Quote:
The only ways to do translucent shadow mapping are

a) depth peeling - not practical imo

b) do per-receiver shadow maps.

Each object needs its own unwrapped uv space. You render occluders into the object's receiver texture, using the u,v as the x,y of where to render.

That way each translucent receiver could have its own view of the world. This way you could do properly filtered light as well.

For each translucent receiver, render the light as seen through all objects in between itself and the light - sorting other translucent objects from back to front ( from the receiver's pov ).


I dunno about you guys, but I like that idea!

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Nice demo! My trees are pretty static most of the time so a shadowmap could be quite fast I think. I guess I need to make some sort of decal that fits over the terrain with the a tree shadow texture inside. Or does a terrain itself use projective shadows as well?

The nice thing about those shadows in AOE3 is that they also cover other objects. For example, another tree or some grass behind another tree will receive its shadow. A decal with a transparent texture works for the (static)terrain but not for other objects. I guess those objects are using projective texturing. In that case, I wonder how how an object could determine fast with projective texture(s) to use. For example, if a car drives through a forest, it constantly receives shadows. How to check fast which projective shadow(s) to pick?

BTW, if you don't know AOE3, check this out:
http://www.ageofempires3.com/ScreenshotsMedia/ScreenshotView.aspx?ss=Onthebayou_1600x1200.jpg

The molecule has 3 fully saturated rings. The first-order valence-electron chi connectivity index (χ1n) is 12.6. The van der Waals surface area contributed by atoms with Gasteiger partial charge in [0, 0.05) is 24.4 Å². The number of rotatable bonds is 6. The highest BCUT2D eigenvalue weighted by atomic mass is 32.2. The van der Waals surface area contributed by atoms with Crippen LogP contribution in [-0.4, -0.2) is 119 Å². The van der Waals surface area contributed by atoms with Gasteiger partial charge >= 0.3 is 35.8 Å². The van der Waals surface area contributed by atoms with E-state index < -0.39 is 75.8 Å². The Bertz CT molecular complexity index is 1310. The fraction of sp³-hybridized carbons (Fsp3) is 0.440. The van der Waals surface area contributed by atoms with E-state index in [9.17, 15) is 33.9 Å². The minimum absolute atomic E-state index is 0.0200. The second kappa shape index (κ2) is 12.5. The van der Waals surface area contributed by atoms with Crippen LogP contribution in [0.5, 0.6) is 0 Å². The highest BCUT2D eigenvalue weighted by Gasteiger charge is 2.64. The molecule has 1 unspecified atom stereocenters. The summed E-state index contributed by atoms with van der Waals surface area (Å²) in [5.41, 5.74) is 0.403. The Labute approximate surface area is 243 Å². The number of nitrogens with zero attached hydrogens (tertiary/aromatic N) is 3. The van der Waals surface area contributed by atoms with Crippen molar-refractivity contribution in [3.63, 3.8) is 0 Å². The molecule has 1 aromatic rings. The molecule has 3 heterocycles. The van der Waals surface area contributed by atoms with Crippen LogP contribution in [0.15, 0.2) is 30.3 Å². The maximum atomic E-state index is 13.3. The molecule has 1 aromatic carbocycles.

Its frustrating, I want to have graphics like that as well!

Greetings,
Rick

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spek: I think AoE3 uses an entirely shadow map-based system, specifically directional shadows, not per-object shadows. It's certainly not a far cry, as some solutions like TSMs produce extremely high quality shadows at a good framerate. Keep in mind that per-object and projective shadows are very much old technology, and AoE3, like it or not, is a game meant for next-gen cards.

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@Cypher19
yes, i noticed that problem as well. the per reciever maps idea could work. another possible solution might be to use a very high res screen-space perspective shadowmap and use screen-door transparency and write color and depth for transparent objects. then you could multisample the shadowing to solve the multiple transparent shadow caster problem. but this would use up quite a lot of memory and the higher number of texture reads would slow things down as well and other problems are likely to appear.

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Not to mention the fact that you only have fixed levels of transparency, i.e. 50%, 25%. and effects like volumetric fog are thrown out the window.

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couldn't you use projective textureing and shadow mapping to solve this problem? if it's in shadow, find the projective texture s, t and modulate based on that..
I'm not thinking in depth here just throwing out ideas

Tim